Two Women Working At Computer In Contemporary OfficeMerriam-Webster declared “culture” the word of the year in 2014. We anxiously await the announcement of the 2015 word of the year. I’m hoping it’s “servant leadership.” (OK, that’s two words!)

With that in mind, here are my recommendations for leadership development in 2016.

For large companies, budgets have long since been formalized for the coming year. Many organizations invest in leadership training. If they haven’t already, HR team members are mapping out their company’s training curriculum right now.

For small businesses, they may have limited funds available to train leaders. There are a variety of solid leadership training programs available for individual leaders – at colleges, by chambers of commerce, in public workshops by training companies, and more.

Leadership training is a good thing, right? The number of hours leaders spend in development programs and the number of dollars spent on those programs are both easy to measure. Solid leadership development programs definitely build knowledge and awareness of effective leadership practices.

The problem is that participating in a training program doesn’t guarantee effective leadership behaviors are applied in daily interactions.

Though training expenditures and training hours are easily tracked, these aren’t the best metrics to use to gauge leader effectiveness.

For example, I’ve studied organizations that met development targets of 40-120 hours per leader annually. However, their leaders were not effective. They didn’t solve problems proactively. They didn’t delegate authority to talented, engaged team members. They mis-treated employees and customers. They didn’t consistently generate budgeted nets.

Yet those leaders kept their jobs. They were seen as “well-trained.”

In 2016, there are better metrics to monitor to ensure that your leadership development efforts result in effective leadership across your organization, whether it is a large multi-national company, a local neighborhood business, or anything in between.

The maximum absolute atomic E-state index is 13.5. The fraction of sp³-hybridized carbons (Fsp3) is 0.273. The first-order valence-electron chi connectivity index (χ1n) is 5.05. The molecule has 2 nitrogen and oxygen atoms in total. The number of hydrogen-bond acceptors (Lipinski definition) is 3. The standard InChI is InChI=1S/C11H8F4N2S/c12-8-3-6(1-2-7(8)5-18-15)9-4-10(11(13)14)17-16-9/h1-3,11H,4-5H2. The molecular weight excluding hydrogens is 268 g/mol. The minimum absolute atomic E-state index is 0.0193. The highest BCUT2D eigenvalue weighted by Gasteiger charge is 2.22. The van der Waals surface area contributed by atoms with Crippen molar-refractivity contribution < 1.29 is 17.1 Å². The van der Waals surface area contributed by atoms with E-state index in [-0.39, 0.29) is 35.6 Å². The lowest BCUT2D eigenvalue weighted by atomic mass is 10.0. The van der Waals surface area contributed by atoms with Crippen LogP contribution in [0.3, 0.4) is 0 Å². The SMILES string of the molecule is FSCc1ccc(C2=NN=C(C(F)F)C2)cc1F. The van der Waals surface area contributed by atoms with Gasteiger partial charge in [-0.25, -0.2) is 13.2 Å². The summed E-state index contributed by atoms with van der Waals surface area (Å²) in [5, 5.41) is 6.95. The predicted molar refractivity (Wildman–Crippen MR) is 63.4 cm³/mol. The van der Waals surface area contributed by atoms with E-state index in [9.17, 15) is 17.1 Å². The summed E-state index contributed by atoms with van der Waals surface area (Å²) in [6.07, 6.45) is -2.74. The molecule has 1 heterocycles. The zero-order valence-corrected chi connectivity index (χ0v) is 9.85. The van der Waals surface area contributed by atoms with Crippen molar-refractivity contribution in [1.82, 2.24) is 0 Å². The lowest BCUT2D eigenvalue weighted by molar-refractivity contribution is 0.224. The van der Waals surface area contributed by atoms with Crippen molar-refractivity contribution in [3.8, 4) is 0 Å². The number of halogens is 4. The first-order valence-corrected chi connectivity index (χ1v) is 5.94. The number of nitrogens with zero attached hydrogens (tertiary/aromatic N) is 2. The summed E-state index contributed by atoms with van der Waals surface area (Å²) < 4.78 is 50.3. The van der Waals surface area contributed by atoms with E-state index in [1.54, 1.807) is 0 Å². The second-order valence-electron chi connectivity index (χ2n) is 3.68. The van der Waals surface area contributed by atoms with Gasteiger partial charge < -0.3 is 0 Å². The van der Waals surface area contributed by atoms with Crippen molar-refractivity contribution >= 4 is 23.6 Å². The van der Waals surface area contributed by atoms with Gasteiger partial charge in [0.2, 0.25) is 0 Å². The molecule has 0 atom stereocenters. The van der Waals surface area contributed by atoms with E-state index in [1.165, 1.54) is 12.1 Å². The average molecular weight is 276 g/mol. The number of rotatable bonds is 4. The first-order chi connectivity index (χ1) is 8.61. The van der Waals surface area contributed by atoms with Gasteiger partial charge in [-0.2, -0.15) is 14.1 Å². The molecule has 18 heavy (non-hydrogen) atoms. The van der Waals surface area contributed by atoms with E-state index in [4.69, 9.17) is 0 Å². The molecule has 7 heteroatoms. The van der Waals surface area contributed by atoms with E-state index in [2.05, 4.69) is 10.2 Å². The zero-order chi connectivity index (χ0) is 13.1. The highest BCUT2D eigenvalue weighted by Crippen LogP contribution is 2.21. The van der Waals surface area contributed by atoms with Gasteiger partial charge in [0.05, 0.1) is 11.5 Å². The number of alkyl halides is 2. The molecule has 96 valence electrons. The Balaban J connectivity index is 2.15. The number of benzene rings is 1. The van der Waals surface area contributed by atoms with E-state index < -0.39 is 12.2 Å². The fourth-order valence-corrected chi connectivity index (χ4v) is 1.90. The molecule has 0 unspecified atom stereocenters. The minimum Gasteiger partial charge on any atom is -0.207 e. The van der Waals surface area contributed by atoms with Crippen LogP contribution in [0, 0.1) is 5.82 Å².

This year, pay close attention to my “big three”: employee engagement, customer service, and results. Each of these is equally important! Most organizations measure, monitor, and reward only results. If leaders get those results in ways that erode engagement or service, so be it. The organization is getting exactly what they deserve – by focusing exclusively on results.

By measuring engagement and service as well, companies have a much clearer picture of the actual impact that their leaders are having on employees, customers, and the business.

By measuring engagement, service, and results, companies can celebrate those leaders that positively impact all three. They can easily identify leaders that fall short of positively impacting all three.

By all means, provide leadership development programs for your leaders. That’s 10 percent of the investment needed to have consistently effective leaders in your company. The other 90 percent is time and energy spent:

  • Regularly measuring every leader’s impact on engagement, service, and results,
  • Celebrating aligned behavior (positive impact on any of those big three), and
  • Re-directing mis-aligned behavior (eroding impact on any of those big three).

Don’t get hooked by the temptation to focus exclusively on the time or money spent on leadership development. It’s much more beneficial to invest time, energy, and mentoring in developing effective leaders and in crafting a safe, inspiring workplace culture, every day.

What is your organization’s philosophy on leadership development? To what extent does your company measure engagement, service, AND results to gauge leader effectiveness? Share your insights on Twitter, Facebook, and LinkedIn.

Photo © Monkey Business – Dollar Photo Club. All rights reserved.

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S. Chris Edmonds

Chris helps leaders create purposeful, positive, productive work cultures. He's a speaker, author, and executive consultant. He blogs, podcasts, and video casts. He is the author of two Amazon bestsellers: Good Comes First (2021) and The Culture Engine (2014).
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